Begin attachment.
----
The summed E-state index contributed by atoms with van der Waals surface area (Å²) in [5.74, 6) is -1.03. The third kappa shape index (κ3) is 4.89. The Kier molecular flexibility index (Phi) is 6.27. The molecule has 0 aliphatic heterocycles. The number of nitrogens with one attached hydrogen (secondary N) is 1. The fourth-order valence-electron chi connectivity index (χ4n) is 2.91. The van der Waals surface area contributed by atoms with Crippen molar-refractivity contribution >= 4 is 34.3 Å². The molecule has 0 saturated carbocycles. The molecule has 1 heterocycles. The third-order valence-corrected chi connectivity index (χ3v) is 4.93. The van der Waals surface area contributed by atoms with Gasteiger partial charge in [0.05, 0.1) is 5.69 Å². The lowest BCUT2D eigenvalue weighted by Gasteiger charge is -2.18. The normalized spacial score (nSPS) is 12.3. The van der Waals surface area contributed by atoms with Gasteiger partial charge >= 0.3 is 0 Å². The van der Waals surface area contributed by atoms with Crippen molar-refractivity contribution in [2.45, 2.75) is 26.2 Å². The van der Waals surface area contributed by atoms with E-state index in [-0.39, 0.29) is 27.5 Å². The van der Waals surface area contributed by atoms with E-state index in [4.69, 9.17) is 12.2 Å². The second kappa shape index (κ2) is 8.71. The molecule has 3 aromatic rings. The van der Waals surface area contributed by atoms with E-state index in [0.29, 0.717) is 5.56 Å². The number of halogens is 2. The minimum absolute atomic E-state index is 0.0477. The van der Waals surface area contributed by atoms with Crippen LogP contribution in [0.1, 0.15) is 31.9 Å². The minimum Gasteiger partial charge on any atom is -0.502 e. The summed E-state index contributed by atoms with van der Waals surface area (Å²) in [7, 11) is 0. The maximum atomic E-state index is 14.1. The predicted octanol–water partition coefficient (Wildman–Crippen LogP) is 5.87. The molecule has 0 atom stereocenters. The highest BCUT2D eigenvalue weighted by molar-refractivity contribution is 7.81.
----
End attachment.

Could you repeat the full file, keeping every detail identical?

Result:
The summed E-state index contributed by atoms with van der Waals surface area (Å²) in [5.74, 6) is -1.03. The third kappa shape index (κ3) is 4.89. The Kier molecular flexibility index (Phi) is 6.27. The molecule has 0 aliphatic heterocycles. The number of nitrogens with one attached hydrogen (secondary N) is 1. The fourth-order valence-electron chi connectivity index (χ4n) is 2.91. The van der Waals surface area contributed by atoms with Crippen molar-refractivity contribution >= 4 is 34.3 Å². The molecule has 0 saturated carbocycles. The molecule has 1 heterocycles. The third-order valence-corrected chi connectivity index (χ3v) is 4.93. The van der Waals surface area contributed by atoms with Gasteiger partial charge in [0.05, 0.1) is 5.69 Å². The lowest BCUT2D eigenvalue weighted by Gasteiger charge is -2.18. The normalized spacial score (nSPS) is 12.3. The van der Waals surface area contributed by atoms with Gasteiger partial charge >= 0.3 is 0 Å². The van der Waals surface area contributed by atoms with Crippen molar-refractivity contribution in [2.45, 2.75) is 26.2 Å². The van der Waals surface area contributed by atoms with E-state index in [-0.39, 0.29) is 27.5 Å². The van der Waals surface area contributed by atoms with E-state index in [4.69, 9.17) is 12.2 Å². The second kappa shape index (κ2) is 8.71. The molecule has 3 aromatic rings. The van der Waals surface area contributed by atoms with E-state index in [0.29, 0.717) is 5.56 Å². The number of halogens is 2. The minimum absolute atomic E-state index is 0.0477. The van der Waals surface area contributed by atoms with Crippen LogP contribution in [0.1, 0.15) is 31.9 Å². The minimum Gasteiger partial charge on any atom is -0.502 e. The summed E-state index contributed by atoms with van der Waals surface area (Å²) in [7, 11) is 0. The maximum atomic E-state index is 14.1. The predicted octanol–water partition coefficient (Wildman–Crippen LogP) is 5.87. The molecule has 0 atom stereocenters. The highest BCUT2D eigenvalue weighted by molar-refractivity contribution is 7.81.